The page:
Following in the footsteps of Disney‘s live-action Mulan, Wonder Woman 1984 will come out on HBO Max next month instead of getting a traditional, theatrical-only release. In a normal year, this movie might have reached a billion dollars at the box office, so it’s rather surprising to see Warner Bros. opt for a hybrid online/IRL release instead of delaying it until next year like Dune or Marvel’s Black Widow.
Wonder Woman 1984 will now hit HBO Max and U.S. cinemas that remain open at the same time, on Dec. 25. Meanwhile, it will receive a more typical theatrical release overseas. This means Warner Bros. can get the film to its widest possible audience during the pandemic, banking on fans being willing to pay for an HBO Max subscription.
Unlike Mulan, which cost an extra $30 on top of a Disney+ subscription, the Wonder Woman sequel will simply be available to all HBO Max subscribers. However, it will only be on HBO Max for one month. After that, it’s expected to get a more traditional VOD release.
This news is earning a mixed response. On one hand, moviegoers have been clamoring for more at-home releases all year. Between cinema closures and public health concerns, lots of people just won’t go to the theater, even for much-hyped movies like Tenet. Plenty of Wonder Woman fans are overjoyed to know that Wonder Woman 1984 will be available to watch at home during the holiday season.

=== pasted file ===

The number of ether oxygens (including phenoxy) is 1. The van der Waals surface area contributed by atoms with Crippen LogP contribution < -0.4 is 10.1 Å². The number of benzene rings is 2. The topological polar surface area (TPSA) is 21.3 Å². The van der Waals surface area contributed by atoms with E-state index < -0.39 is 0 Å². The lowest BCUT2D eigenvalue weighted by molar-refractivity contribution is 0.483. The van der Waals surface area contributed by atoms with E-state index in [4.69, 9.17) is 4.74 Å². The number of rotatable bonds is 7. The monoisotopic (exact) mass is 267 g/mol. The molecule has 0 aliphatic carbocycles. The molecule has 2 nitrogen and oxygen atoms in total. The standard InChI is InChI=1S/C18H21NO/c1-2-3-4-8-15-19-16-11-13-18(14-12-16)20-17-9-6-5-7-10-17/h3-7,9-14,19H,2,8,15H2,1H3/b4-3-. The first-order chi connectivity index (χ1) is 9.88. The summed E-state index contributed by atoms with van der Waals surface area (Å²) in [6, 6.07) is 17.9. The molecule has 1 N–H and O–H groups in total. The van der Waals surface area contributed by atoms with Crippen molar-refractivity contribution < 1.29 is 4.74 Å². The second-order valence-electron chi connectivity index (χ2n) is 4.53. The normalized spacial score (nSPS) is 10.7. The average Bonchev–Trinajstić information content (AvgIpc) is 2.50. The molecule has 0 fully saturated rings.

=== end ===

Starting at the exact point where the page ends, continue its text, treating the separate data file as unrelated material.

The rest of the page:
On the other hand, it kind of sucks that most people won’t get to see it in theaters. Wonder Woman was a big-screen movie, and its sequel probably won’t have the same impact on home release. This also means that 2020’s two biggest straight-to-streaming releases—Wonder Woman 1984 and Mulan—were both female-led movies directed by women, while blockbusters like Dune, Fast & Furious 9, and James Bond were pushed forward to more viable release dates in 2021.
Warner Bros.’ decision may have a lot to do with HBO Max itself. Media companies are desperate to compete with Netflix, and HBO Max needs to attract more subscribers. Wonder Woman 1984 is certainly the kind of A-list movie that attracts a big, mainstream audience during the holidays.